As most of you know, obtaining gender affirming care is a… process. From the visit with your general practitioner to the phycological evaluations and meetings with social workers to the consultations with endocrinologists and/or surgeons, it’s an effort! SO - We asked Kristian Gambardella, MSW, Camp Indigo veteran, Caterpillar Club co-founder, and associate social worker who previously provided gender support with Kaiser’s Child and Family Psychiatry Clinic in the East Bay, to chat about what to expect as you and your child(ren) navigate this element of the healthcare system. Camp Indigo: Hi Kristian! So - let’s start easy, what do kids and families come to you for? Kristian: In my experience, I’ve seen folks for a fairly wide range of things across a wide range of ages - sometimes well before puberty. In those cases families want to establish care early because it can be a lengthy process. It’s also fairly common to get calls from parents of much younger children who are starting to send some messages around gender diversity. In these cases, I would provide support for caregivers and connect them with social supports (ie. community resources, support groups for both parent and child, etc). These meetings aren’t always about medical transition. It’s common for folks to seek support for social transition or simply to gather more information. Not all gender diverse youth are interested in medical intervention - and sometimes they know that from the start, and sometimes there’s an evolution in that decision as time goes on and their body develops. Camp Indigo: Okay, so say it feels right to bring the child into the clinic and/or to see a therapist. Do you have any recommendations on how that should go? Kristian: A healthy transition is one that is child led. Some kids are super shy and in their shell and hold big worries about what the world holds/ how it will react. That might make them hesitant… even in those cases it’s really best for the child to lead. They need to feel like they’re in charge, because it’s their body. As caretakers and adults in these kids' lives, we really have to prioritize these opportunities to truly convey that the child has that autonomy. Anxious parents who are fixers and doers - even though it comes from a well intentioned place, your kid has to be ready for it. Parents are running defense for their kids, but there will be countless times in life where the child has to advocate for themselves. We all have to remember that their gender comes from no one but them. Approaching this conversation might depend on your child’s temperament or comfort level when discussing gender. It might benefit both the caregiver and the child to determine what form of communication feels most comfortable. Should you converse via text/email? Would it feel better to talk to a mentor or a friend? I mean, what pubescent child wants to talk about their body with their parents? Either way, this isn’t a one-off conversation. Expect that this will be a marathon, not a sprint - and there is no end to one’s transition (in the same way that there is no finite end to our personal growth).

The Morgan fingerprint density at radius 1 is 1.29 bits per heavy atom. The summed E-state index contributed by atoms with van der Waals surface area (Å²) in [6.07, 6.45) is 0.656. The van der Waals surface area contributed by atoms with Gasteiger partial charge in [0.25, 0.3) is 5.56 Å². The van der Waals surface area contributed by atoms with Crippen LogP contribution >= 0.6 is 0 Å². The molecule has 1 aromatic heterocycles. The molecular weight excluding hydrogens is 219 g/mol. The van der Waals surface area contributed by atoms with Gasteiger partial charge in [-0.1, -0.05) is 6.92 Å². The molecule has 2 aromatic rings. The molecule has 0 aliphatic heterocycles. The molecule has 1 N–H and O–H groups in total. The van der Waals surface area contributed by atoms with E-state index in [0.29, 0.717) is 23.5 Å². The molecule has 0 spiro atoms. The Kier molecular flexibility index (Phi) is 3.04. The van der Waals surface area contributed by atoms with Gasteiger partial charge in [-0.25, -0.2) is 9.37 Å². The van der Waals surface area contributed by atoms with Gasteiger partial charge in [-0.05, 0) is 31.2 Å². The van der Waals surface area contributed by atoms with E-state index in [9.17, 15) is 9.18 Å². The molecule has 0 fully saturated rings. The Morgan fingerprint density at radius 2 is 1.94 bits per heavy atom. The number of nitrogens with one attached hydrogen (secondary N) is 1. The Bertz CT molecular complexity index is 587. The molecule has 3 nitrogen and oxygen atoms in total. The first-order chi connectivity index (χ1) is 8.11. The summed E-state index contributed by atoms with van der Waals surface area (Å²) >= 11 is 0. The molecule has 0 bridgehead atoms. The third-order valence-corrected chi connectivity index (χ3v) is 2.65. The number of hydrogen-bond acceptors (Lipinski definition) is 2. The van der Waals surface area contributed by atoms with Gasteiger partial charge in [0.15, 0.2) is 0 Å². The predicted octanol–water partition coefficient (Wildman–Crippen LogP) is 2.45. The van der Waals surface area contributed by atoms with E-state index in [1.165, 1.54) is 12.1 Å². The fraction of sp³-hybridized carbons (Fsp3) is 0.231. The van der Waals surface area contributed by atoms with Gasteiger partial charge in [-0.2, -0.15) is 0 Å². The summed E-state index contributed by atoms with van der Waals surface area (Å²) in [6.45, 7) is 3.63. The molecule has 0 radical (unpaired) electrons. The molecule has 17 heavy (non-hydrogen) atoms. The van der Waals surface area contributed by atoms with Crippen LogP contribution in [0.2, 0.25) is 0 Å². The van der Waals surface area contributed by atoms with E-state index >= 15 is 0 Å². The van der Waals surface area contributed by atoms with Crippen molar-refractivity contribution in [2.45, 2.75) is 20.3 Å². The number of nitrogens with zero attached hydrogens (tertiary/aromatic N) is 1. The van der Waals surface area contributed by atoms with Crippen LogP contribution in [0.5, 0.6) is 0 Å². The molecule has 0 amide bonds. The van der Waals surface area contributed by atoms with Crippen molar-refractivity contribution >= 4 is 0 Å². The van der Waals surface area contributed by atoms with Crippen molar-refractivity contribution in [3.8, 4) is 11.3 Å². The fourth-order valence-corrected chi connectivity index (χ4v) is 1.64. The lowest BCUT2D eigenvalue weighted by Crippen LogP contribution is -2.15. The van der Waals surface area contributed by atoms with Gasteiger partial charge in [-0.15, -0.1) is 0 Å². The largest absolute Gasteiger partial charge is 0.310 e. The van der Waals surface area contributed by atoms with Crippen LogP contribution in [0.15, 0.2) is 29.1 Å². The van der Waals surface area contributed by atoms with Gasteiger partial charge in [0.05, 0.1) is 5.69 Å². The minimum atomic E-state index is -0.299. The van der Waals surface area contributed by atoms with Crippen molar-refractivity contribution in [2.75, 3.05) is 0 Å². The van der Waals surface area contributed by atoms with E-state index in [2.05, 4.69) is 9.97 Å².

Looking for resources on puberty, sex, and medical supports?
Check out the links and book recommendations below: Getting Expert Support and Care for Transgender Children - HRC Gender Youth Providers Sex Positive Families - Geared towards adult caregivers